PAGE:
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Pricing industrial pollution in China : an econometric analysis of the levy system

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  • Hua Wang
  • Wheeler, David

Abstract

The authors analyze China's experience with the water pollution levy, an emissions charge system that covers hundreds of thousands of factories. The levy experience has not been studied systematically, but anecdotal critiques have suggested that the system is arbitrarilyadministered and ineffective in controlling pollution. Enforcement is thought to vary widely, so that factories in different regions face different penalties for polluting. And it is widely believed that the levy provides little incentive to control pollution because official rates are below marginal abatement costs. The authors test the conventional critique of the levy system using solid new province-level data for 1987-93. Their results suggest that the water pollution levy system is neither arbitrary nor ineffective. During 1987-93, rapid development in many provinces led to sharp increases in the effective rate. Their results also suggest that the emissions intensity of Chinese industry was highly responsive to those increases, because marginal abatement costs were often lower than levy rates. And from 1987 to 1993, provincial pollution intensities fell at a median rate of 50 percent, and total discharges at a median rate of 22 percent. The results suggest several lessons for regulators in developing countries: 1) local enforcement of national standards will determine the effective price of pollution in each area; 2) the locally enforced price of pollution rises with industrial development; and 3) early in the regulatory process, industrial emissions intensity is highly responsive to changes in the price of pollution, mainly because marginal costs are often quite low in low to medium abatement ranges. In China, provincial adjustments of effective levy rates and other regulatory instruments have been sufficient to induce sharp declines in emissions intensity and reductions in total emissions from registered factories during a period of rapid industrial growth.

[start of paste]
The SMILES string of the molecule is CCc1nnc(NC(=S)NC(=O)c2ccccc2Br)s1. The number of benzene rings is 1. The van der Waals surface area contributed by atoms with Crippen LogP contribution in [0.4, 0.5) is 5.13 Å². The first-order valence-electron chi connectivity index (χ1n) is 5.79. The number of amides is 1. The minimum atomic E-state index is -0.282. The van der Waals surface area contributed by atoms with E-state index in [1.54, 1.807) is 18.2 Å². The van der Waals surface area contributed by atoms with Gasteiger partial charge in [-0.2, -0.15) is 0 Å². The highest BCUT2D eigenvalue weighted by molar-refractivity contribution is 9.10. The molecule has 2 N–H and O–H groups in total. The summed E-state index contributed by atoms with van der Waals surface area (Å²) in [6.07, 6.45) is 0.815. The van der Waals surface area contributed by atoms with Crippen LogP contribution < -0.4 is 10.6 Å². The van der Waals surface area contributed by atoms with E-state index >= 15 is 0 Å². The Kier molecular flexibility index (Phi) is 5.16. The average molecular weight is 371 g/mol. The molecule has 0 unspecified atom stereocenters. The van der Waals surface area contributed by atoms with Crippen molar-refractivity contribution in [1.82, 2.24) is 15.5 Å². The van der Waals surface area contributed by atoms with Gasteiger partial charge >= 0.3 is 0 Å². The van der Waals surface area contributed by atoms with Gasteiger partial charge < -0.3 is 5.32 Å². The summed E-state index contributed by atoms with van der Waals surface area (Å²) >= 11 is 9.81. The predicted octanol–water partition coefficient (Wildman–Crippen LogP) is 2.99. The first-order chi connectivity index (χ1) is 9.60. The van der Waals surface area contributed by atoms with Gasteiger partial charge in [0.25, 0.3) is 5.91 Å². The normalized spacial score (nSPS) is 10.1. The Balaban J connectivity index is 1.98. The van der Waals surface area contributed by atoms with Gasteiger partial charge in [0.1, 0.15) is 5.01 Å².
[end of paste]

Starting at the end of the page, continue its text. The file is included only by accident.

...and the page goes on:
Suggested Citation

  • Hua Wang & Wheeler, David, 1996. "Pricing industrial pollution in China : an econometric analysis of the levy system," Policy Research Working Paper Series 1644, The World Bank.
  • Handle: RePEc:wbk:wbrwps:1644
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    Citations

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    Cited by:

    1. Chen, Qiu & Maung, Min & Shi, Yulin & Wilson, Craig, 2014. "Foreign direct investment concessions and environmental levies in China," International Review of Financial Analysis, Elsevier, vol. 36(C), pages 241-250.
    2. Sedigh, Golnaz, 2008. "Do environmental regulations reduce greenhouse gas emissions? A study on Canadian industries," MPRA Paper 10003, University Library of Munich, Germany.
    3. Dean, Judith M. & Lovely, Mary E. & Wang, Hua, 2004. "Foreign Direct Investment and Pollution Havens: Evaluating the Evidence from China," Working Papers 15854, United States International Trade Commission, Office of Economics.
    4. Susmita Dasgupta & Benoit Laplante & Hua Wang & David Wheeler, 2002. "Confronting the Environmental Kuznets Curve," Journal of Economic Perspectives, American Economic Association, vol. 16(1), pages 147-168, Winter.
    5. Hua Wang & Wheeler, David, 2000. "Endogenous enforcement and effectiveness of China's pollution levy system," Policy Research Working Paper Series 2336, The World Bank.
    6. Hettige, Hemamala & Mani, Muthukumara & Wheeler, David, 2000. "Industrial pollution in economic development: the environmental Kuznets curve revisited," Journal of Development Economics, Elsevier, vol. 62(2), pages 445-476, August.